His wife Ziba Asgari, 46, contended Western reports that Asgari was a spy and smuggled his family out of Iran prior to his escape. “We are here. Those are mere rumors being spread by the enemies,” she said.
His 20-year-old daughter Alham told journalists she was certain Israel or the United States kidnapped him, as they are Iran’s main enemies. “My father worked hard for the regime and he had many enemies due to his position,” she was quoted by Fars, the Iranian news agency.
According to the Fars report, Asgari’s wife, two daughters, son and brother arrived at the Turkish embassy in Tehran Monday seeking information on his whereabouts and met with Deputy Ambassador Dorim Ozturk.
Asgari’s brother demanded answers from the Turkish representatives, who noted that the matter was being examined and vowed to help as much as they could.
“We tried to check for ourselves if there was any new news. We’re very concerned. I really miss my father,” Alham told reporters.
Ziba, 46, said the since her husband retired from military positions, he was an olive and olive oil merchant in Syria. She said the family had last been in contact with him in December.
On December 7, she said, Asgari traveled from Damascus to Istanbul and checked into a hotel. Two days later, they lost contact with him.
“We were in touch with him until Friday, December 8, but on Saturday, we lost contact. His cell phone was turned off and we started to be concerned,” Ziba said.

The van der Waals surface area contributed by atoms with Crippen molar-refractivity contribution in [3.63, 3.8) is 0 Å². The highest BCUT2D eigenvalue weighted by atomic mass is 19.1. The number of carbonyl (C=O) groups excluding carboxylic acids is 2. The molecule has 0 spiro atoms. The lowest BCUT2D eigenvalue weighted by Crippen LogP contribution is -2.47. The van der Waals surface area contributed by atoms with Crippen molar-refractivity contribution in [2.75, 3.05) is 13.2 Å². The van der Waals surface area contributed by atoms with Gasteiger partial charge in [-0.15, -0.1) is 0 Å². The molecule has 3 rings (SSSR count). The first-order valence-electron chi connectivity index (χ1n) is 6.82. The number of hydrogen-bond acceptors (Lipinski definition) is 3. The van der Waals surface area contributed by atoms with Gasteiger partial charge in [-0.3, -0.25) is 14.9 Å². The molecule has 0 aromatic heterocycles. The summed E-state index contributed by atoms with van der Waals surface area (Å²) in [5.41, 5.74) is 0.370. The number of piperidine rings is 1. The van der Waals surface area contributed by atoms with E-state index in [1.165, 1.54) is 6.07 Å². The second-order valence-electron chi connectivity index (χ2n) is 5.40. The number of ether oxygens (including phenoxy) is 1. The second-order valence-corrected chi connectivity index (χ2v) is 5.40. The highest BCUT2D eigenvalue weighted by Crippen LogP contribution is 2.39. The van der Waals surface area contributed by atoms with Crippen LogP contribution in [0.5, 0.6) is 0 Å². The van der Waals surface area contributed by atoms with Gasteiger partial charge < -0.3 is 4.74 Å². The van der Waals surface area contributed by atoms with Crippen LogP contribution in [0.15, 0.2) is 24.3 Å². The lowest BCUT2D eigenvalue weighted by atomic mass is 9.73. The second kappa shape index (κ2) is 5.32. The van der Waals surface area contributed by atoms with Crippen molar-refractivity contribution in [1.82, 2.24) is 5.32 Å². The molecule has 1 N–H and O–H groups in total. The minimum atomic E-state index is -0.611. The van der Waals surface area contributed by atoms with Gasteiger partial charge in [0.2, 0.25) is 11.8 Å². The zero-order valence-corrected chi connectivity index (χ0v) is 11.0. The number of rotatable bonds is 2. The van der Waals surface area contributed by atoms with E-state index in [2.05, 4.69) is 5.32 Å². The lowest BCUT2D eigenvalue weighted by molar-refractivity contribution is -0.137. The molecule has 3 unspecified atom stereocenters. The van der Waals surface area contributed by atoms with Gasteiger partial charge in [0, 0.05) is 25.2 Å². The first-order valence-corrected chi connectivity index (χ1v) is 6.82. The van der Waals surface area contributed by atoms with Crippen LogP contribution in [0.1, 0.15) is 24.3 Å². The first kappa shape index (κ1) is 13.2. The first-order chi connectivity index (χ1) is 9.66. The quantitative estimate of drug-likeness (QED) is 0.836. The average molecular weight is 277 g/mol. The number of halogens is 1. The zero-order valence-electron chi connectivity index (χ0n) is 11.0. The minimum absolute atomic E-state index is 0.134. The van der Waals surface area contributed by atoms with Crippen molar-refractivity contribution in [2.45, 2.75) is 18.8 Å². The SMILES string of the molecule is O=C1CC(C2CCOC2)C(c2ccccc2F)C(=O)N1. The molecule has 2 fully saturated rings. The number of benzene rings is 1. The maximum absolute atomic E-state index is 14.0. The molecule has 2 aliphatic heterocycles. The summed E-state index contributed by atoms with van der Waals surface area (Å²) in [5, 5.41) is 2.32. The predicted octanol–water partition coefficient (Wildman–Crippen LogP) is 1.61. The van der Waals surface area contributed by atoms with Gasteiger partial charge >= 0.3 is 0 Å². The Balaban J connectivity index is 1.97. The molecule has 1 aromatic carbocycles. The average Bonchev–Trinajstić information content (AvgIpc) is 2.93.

She rejected outright various reports that her husband defected to the West after smuggling his family to a safe place.
“He had no problems in Iran that would make him want to escape. Someone seeking refuge takes his family with him,” she said.
On Sunday the British newspaper The Sunday Times reported that Asgari had been spying on Iran since 2003 when he was recruited on an overseas business trip.
Asgari, 63, was apparently at a NATO base in Germany undergoing a debriefing, the report said.
According to the Times, a daring getaway via Damascus was organized by western intelligence agencies after it became clear that his cover was about to be blown. Iran’s notorious secret service, the Vavak, is believed to have suspected that he was a high-level mole, the report said.
London-based Asharq al-Awsat newspaper reported Friday that upon his disappearance Asgari was carrying documents and maps that shed light on Iran’s military and the Revolutionary Guards' links to Hizbullah, Islamic Jihad, the “Mahadi Army” and the “Badr Corps” (military forces of The Supreme Council for Islamic Revolution in Iraq).
Last week an official American intelligence source told the Washington Post that Israel had orchestrated Asgari’s defection to the West and that he was was cooperating with his questioners and divulging classified information on Iran.